Bowder Stone, Watendlath and Lodore from Grange.

Start. Grange in Borrowdale.

Route. Grange - Grange Bridge - Borrowdale Road - Queyfoot Quarry - Bowder Stone - Borrowdale Road - Frith Wood - Belt Knott - Resting Stone - Puddingstone Bank - Watendlath - Moss Mire - Mossmire Coppice - Hogs Earth - Gowder Crag - Lodore Falls - Borrowdale Road - Lodore Hotel - Great Bay (Derwent Water) - Manesty - Grange.

Notes. Welcome to the English Lake District on a blue sky day, and about time. All Summer my days free have been haunted by wind and rain, few breaks in the weather, few chances to drink in the wonderful Lake District scenery. I'm out with Sue today, (once I managed to get her out of bed), no summits just a fairly easy ramble through a stunning Borrowdale landscape, a tiny slice of everything the lake District has to offer.

Our day started at Grange Bridge, after crossing said bridge we turned right letting the main valley road guide us to a sign announcing we'd reached the path that lead to a really big rock. The Bowder Stone, the really big rock weighing in at over 200 ton, 30ft high, 50ft wide balancing improbably on one edge, and for those feeling the need for a closer inspection a set of steps will deposit you at the very top.

From the really big rock it was a short easy descent to the valley road, we continued until a finger post promised passage to Watendlath and something called the Resting Stone. With a stoney forest track under foot we climbed through the dappled light of ancient woodland, escaping the tree cover into stunning views over the valley to some of the really big hills of Lakeland. The path leveled out before reaching the main route linking Rosthwaite to Watendlath, an ancient pack horse route, a track laid before the motor vehicle robbed us of the use of our legs, somewhere near this junction was the Resting Stone.

We climbed the hill a stoney track now under foot, this rough trod guided us passed Birkett's Leap then over Puddingstone Bank before a short ankle breaker of a descent to the mountain oasis of Watendlath. Nestled in a hollow at the head of a small side valley, 847ft above sea level the small hamlet is a delightful place, once owned by the monks of Furness Abbey now in the safe hands of the National Trust. A tiny packhorse bridge, fishing tarn, farm house and most importantly a tea room, alfresco dining only, as it was a glorious morning we partook in an early lunch.

Lunch over we headed down the valley, a narrow path on the west side of Watendlath Beck our companion. Under Ether Knott passed scree and birch woods on Caffell Side we wandered, across Moss Mire before reaching a sign cemented into the path. Here we ignored the path signed Lodore opting for one to Keswick, a fine bridge allowed a dry shod crossing of the beck before a gate allowed access to Mossmire Coppice. Once in the woods we stepped onto a faint path joining the main trod from the left, this guided us above the waters of Watendlath Beck then high above Lodore Falls before terminating in a steep slippery descent. The descent was slow, every foot placement calculated, this was a place to do yourself some serious damage. We arrived at the foot of the falls unscathed but ready for a nerve settling brew.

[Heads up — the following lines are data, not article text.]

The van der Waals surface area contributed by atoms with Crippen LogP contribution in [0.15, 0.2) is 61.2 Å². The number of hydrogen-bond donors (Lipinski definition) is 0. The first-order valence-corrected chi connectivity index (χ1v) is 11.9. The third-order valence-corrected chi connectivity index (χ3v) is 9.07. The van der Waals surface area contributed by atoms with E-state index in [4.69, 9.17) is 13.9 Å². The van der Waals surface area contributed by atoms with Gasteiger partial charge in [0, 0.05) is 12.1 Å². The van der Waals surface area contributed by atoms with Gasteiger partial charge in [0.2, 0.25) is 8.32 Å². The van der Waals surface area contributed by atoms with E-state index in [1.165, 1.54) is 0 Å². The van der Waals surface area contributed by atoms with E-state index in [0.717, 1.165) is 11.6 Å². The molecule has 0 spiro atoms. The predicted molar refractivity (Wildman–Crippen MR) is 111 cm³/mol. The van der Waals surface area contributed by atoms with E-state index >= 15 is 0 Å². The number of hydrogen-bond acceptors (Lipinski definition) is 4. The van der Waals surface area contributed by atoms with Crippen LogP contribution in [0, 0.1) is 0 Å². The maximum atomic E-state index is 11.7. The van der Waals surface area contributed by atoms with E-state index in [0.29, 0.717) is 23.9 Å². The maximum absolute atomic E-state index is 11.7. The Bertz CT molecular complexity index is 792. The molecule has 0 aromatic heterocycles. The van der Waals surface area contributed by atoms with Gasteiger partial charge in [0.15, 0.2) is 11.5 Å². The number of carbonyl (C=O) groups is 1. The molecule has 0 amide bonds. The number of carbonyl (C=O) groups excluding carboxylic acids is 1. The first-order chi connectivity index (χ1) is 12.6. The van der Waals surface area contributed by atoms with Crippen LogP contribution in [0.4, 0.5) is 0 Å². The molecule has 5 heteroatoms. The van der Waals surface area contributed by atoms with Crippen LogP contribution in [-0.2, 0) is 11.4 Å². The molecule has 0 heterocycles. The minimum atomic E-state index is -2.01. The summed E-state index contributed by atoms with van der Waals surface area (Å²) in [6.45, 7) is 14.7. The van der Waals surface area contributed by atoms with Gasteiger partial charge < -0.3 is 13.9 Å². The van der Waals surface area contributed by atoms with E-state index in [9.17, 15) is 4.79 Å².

May I have a grumble a minute, thanks. Before the building of the spa complex the path used to run behind the Lodore Falls Hotel, now a new bridge exists for the use of hotel guests only, us smelly ramblers have to walk round, then cut back passed the front of the hotel risking life and limb on the busy road, which is exactly what we did. After passing the hotel and public toilets (it's a wonder they don't want them for hotel guests only) we stepped onto a path signed Manesty. This well used trod guided us across boggy ground at the head of Derwent Water, into stunning views to Cat Bells, Walla Crag and mighty Skiddaw. All too soon we stepped onto tarmac at Manesty turned left to start the short tarmac walk back to our starting point.

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home.

From the Borrowdale Road views to Blea Crag.

The Bowder Stone, 200 tons of rock balanced improbably on one edge.

Ascending through Frith Wood.

About to escape the tree cover of Frith Wood.

Free of the woodland enjoying stunning views over Borrowdale.

Views across the green fields of Borrowdale, the principle tops on view, Base Brown backed by Great Gable.

En-route to Watendlath looking to High Tove.

Sue descends over what she calls a stream bed, it's a real ankle breaker, watch where you put your feet, not the view, although it is a view to Watendlath.

Rising above Watendlath Tarn, Black Waugh with Great Crag to the right.

Looking down the valley cut by Watendlath Beck, to the left Ether Knott and the slopes of Caffell Side, on the right Reecastle Crag.

Caffell Side.

This disappointing trickle is Lodore Falls, a series of cascades falling 200ft, far better after a storm, popular with tourists since the early 19th century after Robert Southey wrote a ruddy great long poem about them, Cataract of Lodore.

From near Cannon Dub striking view to the Skiddaw massif.

Stunning conditions on the board walk path crossing marshy ground at head of Derwent Water, the view the climbing cliffs of Shepherds Crag.

Skiddaw as seen from Great Bay, Derwent Water.

Walla Crag and Falcon Crag rise from the eastern shore of Derwent Water.

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